ASMR at the Museum | Victoria and Albert Museum
Even the most advanced panoramic 3D scans of museum objects have something in common with the simplest smartphone snap: silence. Museums may present digitised objects in dazzling multi-layered colour and dizzying resolution, interactive and zoomable, but we rarely get to hear from the objects: they sit as mute on a laptop screen as they do inside a glazed display case.
The Victoria and Albert Museum has been listening to the objects. Its ASMR at the Museum series on YouTube brings you the sound of medieval parchment, actor Vivien Leigh’s dress, one of the stage costumes belonging to the singer-songwriter PJ Harvey, and more.
ASMR stands for autonomous sensory meridian response – the tingling sensation you get on your scalp and spine, the hairs standing up on the back of your neck, when you hear certain sounds, such as a soft whisper or the rubbing of fabric. Listening to the sound of a dress being carefully tended to turns out to be a surprisingly physical experience.
Curators and conservators have also been carefully recorded by sound designer and performance-maker Julie Rose Bower using ambisonic microphones. Listen to the soft squeak of an archive box being opened and the rustle of protective tissue paper being removed, as a museum professional explains how they store and care for their collections.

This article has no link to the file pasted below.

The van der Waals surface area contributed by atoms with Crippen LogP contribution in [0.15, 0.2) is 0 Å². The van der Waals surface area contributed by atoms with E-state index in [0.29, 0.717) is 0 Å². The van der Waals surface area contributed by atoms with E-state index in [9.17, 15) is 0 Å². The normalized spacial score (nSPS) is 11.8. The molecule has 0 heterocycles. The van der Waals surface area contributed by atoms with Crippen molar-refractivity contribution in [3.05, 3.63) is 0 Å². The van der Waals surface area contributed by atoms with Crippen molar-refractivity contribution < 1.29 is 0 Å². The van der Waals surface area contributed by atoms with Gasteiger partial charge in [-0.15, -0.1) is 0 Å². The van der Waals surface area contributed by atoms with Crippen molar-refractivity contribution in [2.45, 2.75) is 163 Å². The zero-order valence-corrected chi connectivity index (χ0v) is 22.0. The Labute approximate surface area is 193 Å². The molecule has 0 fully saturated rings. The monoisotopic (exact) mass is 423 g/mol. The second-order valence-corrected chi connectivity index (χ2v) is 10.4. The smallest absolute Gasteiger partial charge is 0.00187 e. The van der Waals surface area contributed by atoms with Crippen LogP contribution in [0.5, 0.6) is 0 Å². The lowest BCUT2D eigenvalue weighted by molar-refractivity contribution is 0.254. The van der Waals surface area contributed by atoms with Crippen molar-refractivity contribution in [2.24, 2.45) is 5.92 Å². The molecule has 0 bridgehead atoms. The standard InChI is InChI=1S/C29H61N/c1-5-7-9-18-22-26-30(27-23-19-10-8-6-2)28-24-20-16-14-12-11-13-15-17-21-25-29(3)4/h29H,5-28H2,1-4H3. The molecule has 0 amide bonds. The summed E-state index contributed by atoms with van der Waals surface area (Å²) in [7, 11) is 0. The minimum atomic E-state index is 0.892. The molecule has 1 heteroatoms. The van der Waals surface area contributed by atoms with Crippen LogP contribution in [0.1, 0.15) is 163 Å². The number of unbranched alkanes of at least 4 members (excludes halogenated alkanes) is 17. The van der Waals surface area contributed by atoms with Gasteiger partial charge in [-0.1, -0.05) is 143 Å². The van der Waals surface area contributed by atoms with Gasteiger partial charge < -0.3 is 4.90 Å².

It’s relaxing, meditative even, to slowly contemplate objects like this. In fact, there’s something so hypnotic about the sound of the materials and objects, that the voices of the experts, even ambisonically treated, seem almost superfluous. The soft rumble of steam rolling across a ballet tutu might be enough all by itself. After so long in silence, we should let the objects themselves speak a little more.
Refugee Map | Wiener Holocaust Library
Can a global crisis be understood through its local repercussions? The Refugee Map created by the Wiener Holocaust Library, London, tries to make the almost incomprehensible atrocity of the Holocaust meaningful by making it visible at the most immediate level. Like A Street Near You, which maps war records to the homes of first world war servicemen and women, it manifests the lives of refugees from Nazi Germany in the familiar streets of our own lives.
You can zoom in across Europe and the UK to follow the journeys of Jews and others who became exiles, to the new places that they made home. The library is Britain’s largest archive of Nazi era and Holocaust material, and all the lives documented in the map are sourced from its extensive collections starting in the 1930s.
A search around my own neighbourhood throws up results for the German-born sculptor Fred Kormis, whose prisoner of war memorial can be found in my local park. The records are slightly fragmented and not entirely easy to navigate, but you can browse through the digitised images and the archival catalogue itself. A little clunkiness can be forgiven in pursuit of learning and discovery: take some time to find out more about the refugees who found a new home near you.
Paul Mellon Centre Photographic Archive
The Paul Mellon Centre for the Study of British Art’s new website presents more than 100,000 newly-digitised reference photographs of British paintings, sculpture and architecture. Many of these works were unavailable to the public, being kept behind closed doors or in private collections.
There’s plenty to explore, even if some of the records are light on detail. A series of short films shows how the artworks are being used by artists, curators and researchers – they are shot at large leather desks and in book-lined studies, giving a slight air of stuffiness about it all. Nevertheless, as an accompanying essay describes, the archive team is also engaging with the issue of racist language in the catalogue descriptions.